5. Take your own exam or asking a colleague, graduate TA, or undergraduate learning assistant to take it and give you feedback. Are the questions or problems clear? Are they getting at important ideas in the discipline? Do they vary in difficulty? Remember that students will likely take at least twice as long as you will to complete the exam. 
  6. Revisit your exam AFTER students have taken it. Did some students finish early? If not, maybe the exam was too long. Do the test statistics reveal issues with the difficulty of the questions or problems, or their ability to reveal useful information about student learning? 

Interpreting exam statistics

Two commonly calculated exam statistics can reveal important information about the quality of exam questions. These statistics are calculated automatically for multiple-choice exams using bubble sheets, but can also be calculated for open-ended questions or hand-graded exams by tracking students' scores on individual questions or problems.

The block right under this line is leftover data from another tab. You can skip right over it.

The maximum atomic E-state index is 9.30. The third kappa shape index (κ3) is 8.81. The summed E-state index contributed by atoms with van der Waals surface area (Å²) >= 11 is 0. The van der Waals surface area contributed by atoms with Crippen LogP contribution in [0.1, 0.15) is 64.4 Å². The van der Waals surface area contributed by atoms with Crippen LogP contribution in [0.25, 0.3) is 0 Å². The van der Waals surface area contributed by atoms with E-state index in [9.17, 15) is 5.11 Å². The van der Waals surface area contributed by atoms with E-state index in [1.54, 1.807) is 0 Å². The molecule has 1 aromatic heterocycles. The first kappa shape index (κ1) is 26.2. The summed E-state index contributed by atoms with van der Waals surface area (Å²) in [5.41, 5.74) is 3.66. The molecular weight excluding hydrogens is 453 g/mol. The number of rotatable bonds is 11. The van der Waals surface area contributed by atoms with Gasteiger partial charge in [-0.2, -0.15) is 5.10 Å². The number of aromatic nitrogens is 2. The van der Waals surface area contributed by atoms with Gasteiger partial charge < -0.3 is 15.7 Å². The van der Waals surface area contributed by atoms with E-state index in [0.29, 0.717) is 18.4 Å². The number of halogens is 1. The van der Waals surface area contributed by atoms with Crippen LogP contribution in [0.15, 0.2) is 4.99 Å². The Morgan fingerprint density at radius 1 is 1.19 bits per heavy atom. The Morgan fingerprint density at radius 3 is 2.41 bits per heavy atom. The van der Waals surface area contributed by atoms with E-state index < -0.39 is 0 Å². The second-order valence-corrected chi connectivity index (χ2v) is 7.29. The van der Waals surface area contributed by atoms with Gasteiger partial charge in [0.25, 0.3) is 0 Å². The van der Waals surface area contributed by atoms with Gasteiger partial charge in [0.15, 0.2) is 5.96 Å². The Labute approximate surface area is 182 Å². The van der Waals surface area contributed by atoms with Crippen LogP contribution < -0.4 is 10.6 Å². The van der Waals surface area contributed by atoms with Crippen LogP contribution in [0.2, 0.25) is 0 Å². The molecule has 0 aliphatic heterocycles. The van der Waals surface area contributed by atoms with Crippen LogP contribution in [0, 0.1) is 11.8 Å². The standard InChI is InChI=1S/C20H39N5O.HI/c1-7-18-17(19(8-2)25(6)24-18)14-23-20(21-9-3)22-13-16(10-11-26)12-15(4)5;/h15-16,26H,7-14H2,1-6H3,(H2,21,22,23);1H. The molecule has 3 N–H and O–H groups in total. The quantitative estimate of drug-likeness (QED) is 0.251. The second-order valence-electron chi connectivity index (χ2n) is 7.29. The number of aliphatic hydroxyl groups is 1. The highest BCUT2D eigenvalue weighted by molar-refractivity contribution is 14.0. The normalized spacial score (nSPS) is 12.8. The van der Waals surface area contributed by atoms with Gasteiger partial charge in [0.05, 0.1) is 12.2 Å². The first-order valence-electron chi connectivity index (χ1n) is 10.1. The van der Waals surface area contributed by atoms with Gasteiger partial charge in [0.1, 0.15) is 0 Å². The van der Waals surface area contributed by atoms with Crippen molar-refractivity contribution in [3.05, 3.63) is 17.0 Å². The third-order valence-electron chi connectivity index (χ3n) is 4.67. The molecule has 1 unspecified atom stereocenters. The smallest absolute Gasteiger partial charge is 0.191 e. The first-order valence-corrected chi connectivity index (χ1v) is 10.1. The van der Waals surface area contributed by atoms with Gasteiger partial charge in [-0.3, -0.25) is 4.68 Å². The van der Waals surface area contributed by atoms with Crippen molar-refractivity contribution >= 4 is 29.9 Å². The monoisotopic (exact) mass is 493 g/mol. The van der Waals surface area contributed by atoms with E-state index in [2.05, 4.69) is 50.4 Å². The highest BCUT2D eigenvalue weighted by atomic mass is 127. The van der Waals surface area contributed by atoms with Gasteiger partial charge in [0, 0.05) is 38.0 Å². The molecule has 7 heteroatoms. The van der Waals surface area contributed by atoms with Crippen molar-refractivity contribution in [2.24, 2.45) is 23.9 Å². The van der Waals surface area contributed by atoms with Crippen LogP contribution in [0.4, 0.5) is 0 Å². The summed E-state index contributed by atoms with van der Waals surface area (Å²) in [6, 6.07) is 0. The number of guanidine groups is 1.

The first is item difficulty, which may be better understood as item easiness. It is the percent or proportion of students who anwered the question correctly (the P-value). If all answer correctly, item difficulty is 100% or 1.00 (i.e., the question is "easy" to answer). If no students answer the question correctly, item difficulty is 0% or 0.00 (i.e., the question is impossible to answer). 

The other common exam statistic is item discrimination, also known as R or the point biserial correlation, is the correlation between students' performance on a specific question and on the entire test. The closer the value is to +1.0, the better it is at discriminating among students who performed well versus poorly on the test. Discrimination values of >0.20 are considered good.